As we mark the 25th anniversary of the Belfast Good Friday agreement this is your regular reminder that the longer you ignore something, the worse it gets. Actions have consequences – as do inactions.
In 2018, Sky News reported the then prime minister Boris Johnson as telling the DUP that no British prime minister could accept a border in the Irish Sea. Yet by 2019 – and determined to ‘get Brexit done’ – he agreed to do just that. When it comes to Brexit, nowhere are the stakes higher than in Northern Ireland. Shame on our government, and our prime ministers and various Brexit secretaries, not to recognise this. And more important not to act on this.
In fact it’s worse. As Peter Hain, former secretary of state for Northern Ireland 2005–2007, wrote in the Guardian on Friday, both Johnson and then Liz Truss have destroyed any trust with Dublin, Brussels and Washington. “Their ‘hard’ Brexit redrew the jagged dividing lines in Northern Ireland that had been so elegantly smoothed by the Good Friday agreement and its successors”.
The Belfast Good Friday agreement
Undeniably Brexit was always going to be a test for Northern Ireland. A test because that is where the UK and the EU land border would be and a test of the Belfast Good Friday agreement. With the latter, much of how it worked was predicated on membership of the European Union. When negotiations were going on in 1998, no one could envisage a point or a place where the UK and Island of Ireland were not both part of the EU.
As the UK in a Changing Europe explained, “it was the joint UK and Irish membership of the EU, and in particular the outworking of the customs union and single market, that facilitated the freedoms across the islands that people quickly took for granted”. In other words, “the ability of people to lead their lives and to do business as they chose on a north-south and/or east-west basis” was massive (explored in some depth here).
It’s not just about the economics, it’s also about the social conditions that the agreement brought and that were underpinned by membership of the EU, especially over the issue of rights and justice. The ability to cross the island’s border freely, and to enjoy access to the same protections or rights, has been a significant feature of bringing some stability back.
Government failure to take account of the peace settlement in Northern Ireland
Anyone with any modicum of understanding of the hard fought and won peace settlement in Northern Ireland would have been aware of this. Nor is it hard to understand. The Belfast Good Friday agreement is 32-pages long. That’s all. It is clear and unambiguous what the UK government signed up to 23 years ago. It was nothing short of shocking when Dominic Raab, former Brexit secretary, conceded he had not read all of it – and it goes some way to explaining the subsequent mess the government has got itself into.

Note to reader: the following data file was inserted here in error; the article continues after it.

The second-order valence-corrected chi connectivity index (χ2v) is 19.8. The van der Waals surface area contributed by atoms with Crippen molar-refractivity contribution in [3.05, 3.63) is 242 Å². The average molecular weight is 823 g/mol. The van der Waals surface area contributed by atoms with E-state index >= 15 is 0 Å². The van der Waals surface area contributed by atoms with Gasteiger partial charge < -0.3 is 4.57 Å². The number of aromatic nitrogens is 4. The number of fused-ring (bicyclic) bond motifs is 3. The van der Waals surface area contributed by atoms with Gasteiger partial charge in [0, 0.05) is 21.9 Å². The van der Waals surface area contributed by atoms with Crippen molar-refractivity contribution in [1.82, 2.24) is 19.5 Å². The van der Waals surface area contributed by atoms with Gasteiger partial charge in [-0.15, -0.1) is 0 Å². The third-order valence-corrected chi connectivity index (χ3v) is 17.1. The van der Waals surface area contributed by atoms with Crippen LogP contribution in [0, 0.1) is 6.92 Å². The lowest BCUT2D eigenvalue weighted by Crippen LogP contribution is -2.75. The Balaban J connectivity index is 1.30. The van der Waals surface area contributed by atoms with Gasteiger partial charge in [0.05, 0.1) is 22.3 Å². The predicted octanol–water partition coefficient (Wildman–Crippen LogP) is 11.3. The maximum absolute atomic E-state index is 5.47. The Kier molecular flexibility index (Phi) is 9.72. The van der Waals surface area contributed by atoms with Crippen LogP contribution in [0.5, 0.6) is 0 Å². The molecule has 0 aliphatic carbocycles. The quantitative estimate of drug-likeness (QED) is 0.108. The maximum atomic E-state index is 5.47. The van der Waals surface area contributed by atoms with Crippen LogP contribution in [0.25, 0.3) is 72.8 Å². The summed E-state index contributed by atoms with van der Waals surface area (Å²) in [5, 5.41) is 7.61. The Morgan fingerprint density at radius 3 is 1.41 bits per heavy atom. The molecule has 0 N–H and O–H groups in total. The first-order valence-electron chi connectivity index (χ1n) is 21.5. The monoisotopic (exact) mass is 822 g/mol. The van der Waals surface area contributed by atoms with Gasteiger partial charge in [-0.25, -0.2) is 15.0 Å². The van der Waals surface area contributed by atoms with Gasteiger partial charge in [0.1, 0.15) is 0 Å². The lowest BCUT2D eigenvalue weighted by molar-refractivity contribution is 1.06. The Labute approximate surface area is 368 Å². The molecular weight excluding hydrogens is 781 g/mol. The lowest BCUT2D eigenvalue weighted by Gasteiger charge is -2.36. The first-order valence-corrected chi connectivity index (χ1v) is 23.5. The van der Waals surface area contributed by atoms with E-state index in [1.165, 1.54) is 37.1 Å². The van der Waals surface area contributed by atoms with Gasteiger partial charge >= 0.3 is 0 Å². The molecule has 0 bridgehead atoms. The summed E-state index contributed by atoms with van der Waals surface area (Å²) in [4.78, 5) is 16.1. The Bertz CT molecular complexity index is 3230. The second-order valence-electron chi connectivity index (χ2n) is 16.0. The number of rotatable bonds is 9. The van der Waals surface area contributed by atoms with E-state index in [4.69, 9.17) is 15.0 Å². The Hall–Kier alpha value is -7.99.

Of course, it did not have to be like this. And much of what is unravelling now lies with the actions of successive Conservative governments post-2016.
They have failed to take account of the fact the treaty is predicated on the principle of devolution, with the principles of consent and self-determination woven through it. It is also an international treaty and any attempt to dilute the UK’s adherence to the European convention on human rights would probably breach it.
And of course, there was the delicious irony of Rishi Sunak’s claim that Northern Ireland was now the world’s “most exciting economic zone” with access to both EU and UK markets. In an attempt to sell his new Windsor framework he scored the home goal of pointing out exactly what the rest of us are missing post 2016.
We cannot ignore the problems created by Brexit
All of this is self-imposed by successive Tory politicians. The single biggest decision, and one made AFTER the referendum, was the decision to leave the single market and customs union and, as a result, the need for an economic border with the EU. As soon as you go down that route you inevitably find, and have to manage, a border. And the rest, as they say, is history.
Northern Ireland requires statesmanship. We owe it to the people of Northern Ireland to find a peaceful and legal settlement. Jonathan Powell, chief British negotiator in Northern Ireland from 1997–2007, wrote this two years ago but it remains true today:
“The worst problems in Ireland have always happened when Britain ignores it. And it means no more using it as a battering ram in a new post-Brexit conflict with the EU. Most of all, it means coming clean with the people of Northern Ireland about where they stand. The government can no longer claim clean hands if it fails to take these steps and the result of its political approach is the unravelling of peace in Northern Ireland.”